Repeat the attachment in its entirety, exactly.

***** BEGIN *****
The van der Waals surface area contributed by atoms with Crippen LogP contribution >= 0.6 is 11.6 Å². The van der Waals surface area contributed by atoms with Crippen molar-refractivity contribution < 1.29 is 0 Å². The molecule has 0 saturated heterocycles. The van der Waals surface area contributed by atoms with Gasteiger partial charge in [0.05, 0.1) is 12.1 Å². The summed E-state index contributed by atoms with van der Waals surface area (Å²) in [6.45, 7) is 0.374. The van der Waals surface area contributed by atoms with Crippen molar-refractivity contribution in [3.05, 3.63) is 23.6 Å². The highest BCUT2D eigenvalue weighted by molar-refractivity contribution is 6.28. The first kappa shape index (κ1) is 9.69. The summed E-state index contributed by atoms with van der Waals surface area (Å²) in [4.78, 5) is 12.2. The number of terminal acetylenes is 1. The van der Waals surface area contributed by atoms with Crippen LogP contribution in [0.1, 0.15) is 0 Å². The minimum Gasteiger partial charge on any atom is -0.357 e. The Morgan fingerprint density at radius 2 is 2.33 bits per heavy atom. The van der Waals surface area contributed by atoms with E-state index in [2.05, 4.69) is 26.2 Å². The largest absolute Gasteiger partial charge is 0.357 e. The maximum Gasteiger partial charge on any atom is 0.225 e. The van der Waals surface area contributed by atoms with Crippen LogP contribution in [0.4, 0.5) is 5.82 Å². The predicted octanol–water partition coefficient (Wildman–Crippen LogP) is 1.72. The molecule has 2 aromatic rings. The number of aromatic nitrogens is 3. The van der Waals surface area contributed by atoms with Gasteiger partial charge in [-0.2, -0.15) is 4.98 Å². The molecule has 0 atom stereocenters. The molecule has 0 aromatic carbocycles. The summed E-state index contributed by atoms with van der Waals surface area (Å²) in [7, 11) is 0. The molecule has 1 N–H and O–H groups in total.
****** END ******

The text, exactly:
The van der Waals surface area contributed by atoms with Crippen LogP contribution >= 0.6 is 11.6 Å². The van der Waals surface area contributed by atoms with Crippen molar-refractivity contribution < 1.29 is 0 Å². The molecule has 0 saturated heterocycles. The van der Waals surface area contributed by atoms with Gasteiger partial charge in [0.05, 0.1) is 12.1 Å². The summed E-state index contributed by atoms with van der Waals surface area (Å²) in [6.45, 7) is 0.374. The van der Waals surface area contributed by atoms with Crippen molar-refractivity contribution in [3.05, 3.63) is 23.6 Å². The highest BCUT2D eigenvalue weighted by molar-refractivity contribution is 6.28. The first kappa shape index (κ1) is 9.69. The summed E-state index contributed by atoms with van der Waals surface area (Å²) in [4.78, 5) is 12.2. The number of terminal acetylenes is 1. The van der Waals surface area contributed by atoms with Crippen LogP contribution in [0.1, 0.15) is 0 Å². The minimum Gasteiger partial charge on any atom is -0.357 e. The Morgan fingerprint density at radius 2 is 2.33 bits per heavy atom. The van der Waals surface area contributed by atoms with E-state index in [2.05, 4.69) is 26.2 Å². The largest absolute Gasteiger partial charge is 0.357 e. The maximum Gasteiger partial charge on any atom is 0.225 e. The van der Waals surface area contributed by atoms with Crippen LogP contribution in [0.4, 0.5) is 5.82 Å². The predicted octanol–water partition coefficient (Wildman–Crippen LogP) is 1.72. The molecule has 2 aromatic rings. The number of aromatic nitrogens is 3. The van der Waals surface area contributed by atoms with Gasteiger partial charge in [-0.2, -0.15) is 4.98 Å². The molecule has 0 atom stereocenters. The molecule has 0 aromatic carbocycles. The summed E-state index contributed by atoms with van der Waals surface area (Å²) in [7, 11) is 0. The molecule has 1 N–H and O–H groups in total.